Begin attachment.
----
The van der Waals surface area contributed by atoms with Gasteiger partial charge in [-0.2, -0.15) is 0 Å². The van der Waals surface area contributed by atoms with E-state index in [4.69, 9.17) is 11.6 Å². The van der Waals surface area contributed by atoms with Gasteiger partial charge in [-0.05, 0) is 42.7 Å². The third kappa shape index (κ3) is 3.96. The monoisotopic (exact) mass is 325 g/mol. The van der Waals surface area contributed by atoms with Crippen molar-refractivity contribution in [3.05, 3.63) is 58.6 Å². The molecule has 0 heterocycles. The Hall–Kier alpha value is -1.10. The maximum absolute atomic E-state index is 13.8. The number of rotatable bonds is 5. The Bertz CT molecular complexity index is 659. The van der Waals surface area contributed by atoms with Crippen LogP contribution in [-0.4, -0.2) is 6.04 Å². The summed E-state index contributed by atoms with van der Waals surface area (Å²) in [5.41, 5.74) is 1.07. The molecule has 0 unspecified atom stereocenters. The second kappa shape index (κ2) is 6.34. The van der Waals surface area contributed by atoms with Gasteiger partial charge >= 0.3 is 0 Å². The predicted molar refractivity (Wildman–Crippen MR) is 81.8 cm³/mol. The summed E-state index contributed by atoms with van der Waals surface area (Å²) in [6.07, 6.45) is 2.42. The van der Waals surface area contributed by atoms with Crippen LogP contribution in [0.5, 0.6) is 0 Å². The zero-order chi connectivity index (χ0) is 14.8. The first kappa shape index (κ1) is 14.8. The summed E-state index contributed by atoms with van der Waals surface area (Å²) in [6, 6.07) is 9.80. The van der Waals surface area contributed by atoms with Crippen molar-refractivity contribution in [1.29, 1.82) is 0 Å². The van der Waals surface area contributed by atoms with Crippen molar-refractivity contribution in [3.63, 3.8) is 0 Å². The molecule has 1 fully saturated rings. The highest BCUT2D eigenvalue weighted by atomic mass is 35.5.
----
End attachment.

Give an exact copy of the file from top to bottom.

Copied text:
The van der Waals surface area contributed by atoms with Gasteiger partial charge in [-0.2, -0.15) is 0 Å². The van der Waals surface area contributed by atoms with E-state index in [4.69, 9.17) is 11.6 Å². The van der Waals surface area contributed by atoms with Gasteiger partial charge in [-0.05, 0) is 42.7 Å². The third kappa shape index (κ3) is 3.96. The monoisotopic (exact) mass is 325 g/mol. The van der Waals surface area contributed by atoms with Crippen molar-refractivity contribution in [3.05, 3.63) is 58.6 Å². The molecule has 0 heterocycles. The Hall–Kier alpha value is -1.10. The maximum absolute atomic E-state index is 13.8. The number of rotatable bonds is 5. The Bertz CT molecular complexity index is 659. The van der Waals surface area contributed by atoms with Crippen LogP contribution in [-0.4, -0.2) is 6.04 Å². The summed E-state index contributed by atoms with van der Waals surface area (Å²) in [5.41, 5.74) is 1.07. The molecule has 0 unspecified atom stereocenters. The second kappa shape index (κ2) is 6.34. The van der Waals surface area contributed by atoms with Gasteiger partial charge >= 0.3 is 0 Å². The predicted molar refractivity (Wildman–Crippen MR) is 81.8 cm³/mol. The summed E-state index contributed by atoms with van der Waals surface area (Å²) in [6.07, 6.45) is 2.42. The van der Waals surface area contributed by atoms with Crippen LogP contribution in [0.5, 0.6) is 0 Å². The zero-order chi connectivity index (χ0) is 14.8. The first kappa shape index (κ1) is 14.8. The summed E-state index contributed by atoms with van der Waals surface area (Å²) in [6, 6.07) is 9.80. The van der Waals surface area contributed by atoms with Crippen molar-refractivity contribution in [1.29, 1.82) is 0 Å². The van der Waals surface area contributed by atoms with Crippen molar-refractivity contribution in [3.63, 3.8) is 0 Å². The molecule has 1 fully saturated rings. The highest BCUT2D eigenvalue weighted by atomic mass is 35.5.